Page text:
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|SAMPLE RESIDENCY PERSONAL STATEMENT||
Medfools Personal Statement Library is now open!
is the first in a series of "what not to do..." This
one is affectionately called "The Resume".
The first and last paragraphs explain that the student wants to pursue
the field of Ob/Gyn, but the middle, the "meat" of the
personal statement is basically a rehash of the student's resume.
This is not only dull
for the reader, but wastes valuable space where you could be marketing
yourself, and explaining why you are a superior candidate for a residency
program. Learn a lesson here! -The Fool
| "THE RESUME"
Becoming a physician has always been my vocational desire, and women's health has always intrigued me. Thus, coming into medical school, a career in obstetrics and gynecology was my goal, a longstanding goal indeed. My close friend even predicted it for my future six years ago in her high school valedictorian speech. [ Do we really care what a HS valedictorian said in a speech?] However, throughout the first two years of medical school, I kept an open mind and was coaxed into considering other avenues, which unfortunately only lead to great confusion. However, during the third year, at about 2:30am on the labor and delivery ward at Medical Center, I stepped back onto my golden road. Through my fatigue, as I awaited my chance to help bring a new life into this world, the fog lifted, and I was sure. Obstetrics and gynecology is my career desire!Because I knew I would matriculate as a premedical student, I purposefully decided to attend X University in New City USA, which has a stellar reputation for guiding the most African American students to medical school admission. At X, I got a strong start on the premedical road participating in the Biomedical Summer Program. I continued to learn and improve myself by participating in the Alpha National Premedical Honor Society, Mu National Honor Society, Beta Beta Beta Biological Honor Society, and University Environmental Club. [How did any of these prepare the student for medical school, and more importantly, why are they important to a residency in Ob/Gyn?] In association with these organizations I volunteered at various events and attended numerous enrichment seminars. During summer breaks, I expanded my knowledge of and experience in medicine. In the summer of 1997, I worked with Dr. Y, MD in Pediatric Hematology/Oncology at State University in medical research. I actively participated in a medical laboratory, developing important technical skills in molecular biology. The summer of 1998, I participated in the State University Premedical Enrichment Program (PREP), which includes problem based learning development, career guidance, and clinical exposure. All of these experiences during my undergraduate matriculation provided for me a solid foundation prior to medical school. [Again, you're not applying to medical school, we KNOW you should have had a solid foundation for med school! At least we hjope so! Tell us why this is important for Residency!]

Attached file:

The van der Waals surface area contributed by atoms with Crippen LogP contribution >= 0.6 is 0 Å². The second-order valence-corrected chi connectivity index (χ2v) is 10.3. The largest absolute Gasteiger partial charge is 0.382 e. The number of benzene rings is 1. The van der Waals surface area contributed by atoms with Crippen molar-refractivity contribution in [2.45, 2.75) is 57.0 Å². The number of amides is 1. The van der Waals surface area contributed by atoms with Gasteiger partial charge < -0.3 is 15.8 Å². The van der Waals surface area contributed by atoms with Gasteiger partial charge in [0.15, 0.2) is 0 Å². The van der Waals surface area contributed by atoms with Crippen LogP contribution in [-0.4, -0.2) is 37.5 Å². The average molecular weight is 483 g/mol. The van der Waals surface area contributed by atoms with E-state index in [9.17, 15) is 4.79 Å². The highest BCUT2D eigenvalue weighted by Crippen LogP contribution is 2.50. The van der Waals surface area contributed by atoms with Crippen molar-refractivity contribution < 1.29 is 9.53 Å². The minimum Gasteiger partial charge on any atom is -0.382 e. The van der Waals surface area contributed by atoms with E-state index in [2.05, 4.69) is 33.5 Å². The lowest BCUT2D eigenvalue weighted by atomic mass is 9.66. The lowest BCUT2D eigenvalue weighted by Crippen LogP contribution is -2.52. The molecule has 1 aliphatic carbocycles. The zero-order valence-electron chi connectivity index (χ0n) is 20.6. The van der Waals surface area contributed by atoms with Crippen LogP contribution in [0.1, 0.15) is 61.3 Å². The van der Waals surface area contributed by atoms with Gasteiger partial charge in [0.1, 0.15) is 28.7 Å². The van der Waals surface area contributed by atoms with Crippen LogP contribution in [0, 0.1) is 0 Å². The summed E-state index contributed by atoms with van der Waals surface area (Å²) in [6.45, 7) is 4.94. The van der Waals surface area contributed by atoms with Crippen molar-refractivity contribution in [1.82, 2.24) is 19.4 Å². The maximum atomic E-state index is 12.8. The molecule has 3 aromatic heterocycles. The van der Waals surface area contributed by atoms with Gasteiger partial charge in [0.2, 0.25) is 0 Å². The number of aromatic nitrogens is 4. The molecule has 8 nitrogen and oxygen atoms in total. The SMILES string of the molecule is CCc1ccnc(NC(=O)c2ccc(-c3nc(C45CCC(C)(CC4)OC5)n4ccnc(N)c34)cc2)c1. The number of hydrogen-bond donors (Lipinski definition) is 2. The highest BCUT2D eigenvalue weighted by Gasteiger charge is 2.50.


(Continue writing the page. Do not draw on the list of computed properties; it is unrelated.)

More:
Upon entering medical school, my primary goals were to do well academically so that I might become an excellent, knowledgeable physician, and to give back to those organizations that have been imperative in my career development. I also wanted to continue my extra curricular commitments at church, as a leader in the young adult ministry, member of the gospel choir, and member of the praise dance team. During the first year of medical school, I served as recording secretary for the Medical Association, and participated in the Other Medical Association. During our free summer between first and second year, I took the opportunity to learn more about the connection between spirituality and medicine, and to act as a role model to high school students. First, I participated in two weeks of clinical pastoral education at Medical Center through the Spiritual Care Department, interacting with patients from another perspective of their overall wellbeing. Then, I served as a faculty advisor and operations coordinator with the National Forum on Medicine, an excellent introduction for high school students interested in medical careers. I served as a leader for this wonderful program, which was influential in my decision making when I was in high school. As academic demands increased during the second year of medical school, I focussed my extracurricular activities, becoming a leader in the charter chapter of the Medical and Dental Association at State University and fulfilling my church commitments. Towards the end of my second year, another opportunity for me to give back to another influential program during my premedical experience surfaced. I served on the admissions committee for the 2001 University Premedical Enrichment Program. Though time constraints changed during the third year of medical school, I continued to participate in church activities and the 2002 University PREP admissions committee. Now, as a fourth year medical student, I look forward to giving back to University medical school by volunteering as a Doctoring 4 Fellow, helping to facilitate the Doctoring 2 experience with second year medical students.A career in medicine is not simply an occupation. It is a vocation, a means of service and support to others. Through obstetrics and gynecology I will give of myself to serve to the best of my ability. Upon completing residency, I plan to complete a public health fellowship in maternal and child health, then practice medicine while giving to the community. Though medicine is a major commitment, I will also continue to make time for my other values, including spirituality, family and self. A long, hard road lies ahead. However, I have the strength and enthusiasm to endure.[ This last paragraph is very general. The student's residency choice of Ob/Gyn is only briefly alluded to twice during the entire PS, and we have a very poor sense of why this person really chose Ob/Gyn, their career interests and future goals]